Advocates and opponents of the proposed UARC contract present their case to the UH Board of Regents

University of Hawaiʻi
Carolyn Tanaka, (808) 956-9803
Mia Noguchi, (808) 956-9095
External Affairs & University Relations
Posted: Jan 23, 2006

HONOLULU — At an informational meeting held on January 20, 2006 at the University of Hawaiʻi at Mānoa‘s Campus Center Ballroom, numerous individuals in support of and against the proposed University Affiliated Research Center (UARC) at UH Mānoa presented their arguments to the UH Board of Regents. More than 70 people presented oral testimony at the meeting and more than 500 written testimonies were received from students, faculty, interest groups, neighbor island residents, mainland residents, community members, and other key stakeholders in the university.

In the written testimony received by the end of the day on Thursday, January 19, about 130 people voiced support for the UARC and more than 430 voiced their opposition. Numerous petitions were included among the submissions, including one from the College of Engineering with about 70 signatures in support of the UARC and one from the William S. Richardson School of Law with about 170 signatures opposing the UARC.

Infringements on academic freedom, conflicts with the university‘s mission to serve its students, and respect for the vote of the Mānoa Faculty Senate in opposition of the UARC were some of the points brought up by those opposed to its establishment at the Mānoa campus.

Amongst those in support of the UARC, many emphasized the major role a UARC would play in furthering Hawaiʻi‘s science and technology industry, and the potential for increased research funds and the elevation of the university‘s reputation. Others cited the misinformation in the current debate and recommended approval of the UARC contract with stipulations that could address the concerns raised by opponents.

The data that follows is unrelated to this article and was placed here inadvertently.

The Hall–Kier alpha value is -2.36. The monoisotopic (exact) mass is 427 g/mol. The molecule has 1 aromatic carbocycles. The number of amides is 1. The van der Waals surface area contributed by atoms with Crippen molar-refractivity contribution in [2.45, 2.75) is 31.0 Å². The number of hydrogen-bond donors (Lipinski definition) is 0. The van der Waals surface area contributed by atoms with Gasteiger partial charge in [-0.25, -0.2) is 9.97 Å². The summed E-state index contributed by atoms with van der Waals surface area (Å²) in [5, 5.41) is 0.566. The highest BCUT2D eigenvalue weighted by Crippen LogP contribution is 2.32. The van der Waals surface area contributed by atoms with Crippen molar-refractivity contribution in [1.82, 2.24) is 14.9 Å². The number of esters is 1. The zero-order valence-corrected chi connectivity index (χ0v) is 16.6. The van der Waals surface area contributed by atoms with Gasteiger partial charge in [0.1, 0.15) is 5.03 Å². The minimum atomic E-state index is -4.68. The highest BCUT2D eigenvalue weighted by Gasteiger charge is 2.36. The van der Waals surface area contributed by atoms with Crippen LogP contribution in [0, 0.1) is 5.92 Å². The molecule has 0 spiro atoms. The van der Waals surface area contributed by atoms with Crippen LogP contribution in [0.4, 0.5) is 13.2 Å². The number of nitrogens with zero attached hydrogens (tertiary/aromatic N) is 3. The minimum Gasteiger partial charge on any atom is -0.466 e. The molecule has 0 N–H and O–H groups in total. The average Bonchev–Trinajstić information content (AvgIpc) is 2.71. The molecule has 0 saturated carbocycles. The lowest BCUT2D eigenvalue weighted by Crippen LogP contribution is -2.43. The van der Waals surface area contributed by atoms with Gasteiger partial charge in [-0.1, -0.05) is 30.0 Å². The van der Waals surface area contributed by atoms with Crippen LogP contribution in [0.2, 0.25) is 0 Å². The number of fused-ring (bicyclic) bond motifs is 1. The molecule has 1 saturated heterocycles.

The informational meeting was held as part of a process outlined several months ago, which was designed to ensure that extensive consultation took place and involved all stakeholders from the Mānoa campus and the broader community. The purpose of today‘s public meeting was to allow these stakeholders an opportunity to share their perspectives on the issue with the Board of Regents, who will make the final decision on whether or not to approve the contract once they receive a recommendation from UH Interim President David McClain.


The United States Navy, in the 1990s, reaffirmed its strategic relationship and commitment to four university laboratories by designating them as University Affiliated Research Centers (UARCs) to serve as centers of excellence for critical Navy and national defense science, technology and engineering. The four designated UARCs are the Applied Physics Laboratory at Johns Hopkins University, the Applied Research Laboratory at Pennsylvania State University, the Applied Physics Laboratory at the University of Washington, and the Applied Research Laboratories at the University of Texas at Austin. All four laboratories have been conducting research and development for the Navy for the last 60 years in specific areas of core competencies. UH Mānoa was recommended as the fifth UARC of the Navy in July 2004.

On November 18, 2004, the Board of Regents gave its provisional approval for the establishment of the Navy UARC on the UH Mānoa campus. Before giving final approval, the Regents required that the campus complete work on a contract for the proposed center, and complete the normal consultation process on the campus.

On December 5, 2005, UH Interim President David McClain issued a statement stating that, thanks to the leadership of UH Mānoa Interim Chancellor Denise Konan and others on the Mānoa campus, both conditions had now substantially been met. As Konan‘s statement of the same date indicated, the consultation process on the campus revealed opposition from several faculty and student constituencies, some of which was based on the contract itself, which is unique for this kind of UARC. As a result of this consultation and analysis, the chancellor stated that "I do not recommend proceeding with the contract," and noted that "UARC-related research would more appropriately be located off campus."